We cannot other than an aspen be
That ceaselessly, unreasonably grieves,
Or so men think who like a different tree.

Forest Poems and the Beauty of the Earth

These works use the forest as a metaphor for the wider natural world, celebrating the interconnectedness of all life and the beauty and wonder that can be found in the natural world.

1. The Forest’s Blessed Abode

       by Belinda Stotler

Come, walk with me into the forest’s blessed abode,
To see the wondrous beauty the Earth has bestowed;
We’ll bask in the surreal splendor that surrounds us,
And listen to nature composing the forest’s grand opus,
As sounds of whispering trees and burbling streams,
Send our minds wandering into a poet’s lovely dreams.

We’ll walk where sunlight sets the forest’s leaves aglow,
Weaving open paths to dapple golden light on all below;
Where trees shade us from summer heat and harsh rays,
Freeing our minds so we can see Mother Nature’s ways,
Of creating nurturing sanctuaries for life dwelling there,
To shield its tender wards from storms too hard to bear.

Come sit beneath the glowing embers of an autumn tree,
Whose rich hues are a natural wonder many come to see,
While colorful leaves glide down in a whirling course,
Like embers breaking loose from their flaming source.
Glowing for a moment as if falling to their ending fate,
Instead, nourishing Earth for rebirth into a new state.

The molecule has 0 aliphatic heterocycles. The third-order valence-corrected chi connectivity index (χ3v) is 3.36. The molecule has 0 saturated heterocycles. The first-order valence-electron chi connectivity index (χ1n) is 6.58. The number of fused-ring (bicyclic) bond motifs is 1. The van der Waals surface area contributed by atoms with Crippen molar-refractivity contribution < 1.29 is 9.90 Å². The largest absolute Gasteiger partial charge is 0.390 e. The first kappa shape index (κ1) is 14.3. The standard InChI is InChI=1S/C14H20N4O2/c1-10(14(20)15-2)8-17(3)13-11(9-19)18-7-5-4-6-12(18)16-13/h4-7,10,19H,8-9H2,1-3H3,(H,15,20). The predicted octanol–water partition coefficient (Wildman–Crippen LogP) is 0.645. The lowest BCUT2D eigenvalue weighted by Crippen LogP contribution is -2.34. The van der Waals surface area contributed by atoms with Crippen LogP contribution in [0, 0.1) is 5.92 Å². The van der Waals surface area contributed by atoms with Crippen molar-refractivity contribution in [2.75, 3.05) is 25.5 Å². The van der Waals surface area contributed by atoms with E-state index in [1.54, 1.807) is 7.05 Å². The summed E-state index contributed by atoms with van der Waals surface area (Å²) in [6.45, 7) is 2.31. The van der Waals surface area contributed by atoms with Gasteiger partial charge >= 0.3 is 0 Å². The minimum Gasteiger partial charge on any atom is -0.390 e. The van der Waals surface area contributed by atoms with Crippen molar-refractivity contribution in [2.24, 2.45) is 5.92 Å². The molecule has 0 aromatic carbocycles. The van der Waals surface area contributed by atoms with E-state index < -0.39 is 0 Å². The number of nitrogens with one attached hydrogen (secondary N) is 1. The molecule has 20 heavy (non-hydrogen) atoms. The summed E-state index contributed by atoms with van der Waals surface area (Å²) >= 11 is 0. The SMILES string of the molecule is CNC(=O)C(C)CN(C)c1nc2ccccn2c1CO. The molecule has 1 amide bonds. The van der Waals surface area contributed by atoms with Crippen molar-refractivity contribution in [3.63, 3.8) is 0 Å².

The wintering forest seems to be a still, desolate place.
Yet, under the snow and autumn leaves of a tree’s base,
Beats the promising pulse of new life that patiently waits
For spring’s warmth and rain to open wide nature’s gates;
Roam with me under the trees standing strong over it all,
To watch them quietly sleep until nature’s beckoning call.

Let us stroll in spring’s forest where we will reap
The joy of Earth awakening its children from sleep,
And hear life’s chorus and watch its offspring grow,
As waking trees renew their canopy over all below;
Come share with me the forest’s spirit at rebirth,
So we too are reborn within this temple of Earth.

Every now and then let us answer the forest’s call,
To come see life’s beauty and the miracle of it all;
If we listen with our hearts as we walk among trees,
We may understand the message carried on a breeze,
For us to blend with the forest’s spirit so it will beguile
Us into walking under its lovely trees for just a while.

2. My Wooded World

       by Sheila Visingardi

As a child, I would sit and ponder
at the wooded areas, for their beauty relaxed me.
The sway of the branches and whistling of the winds,
as if they were calling my nahme.

Then as I grew older, they were my retreat,
for the woods became my own world,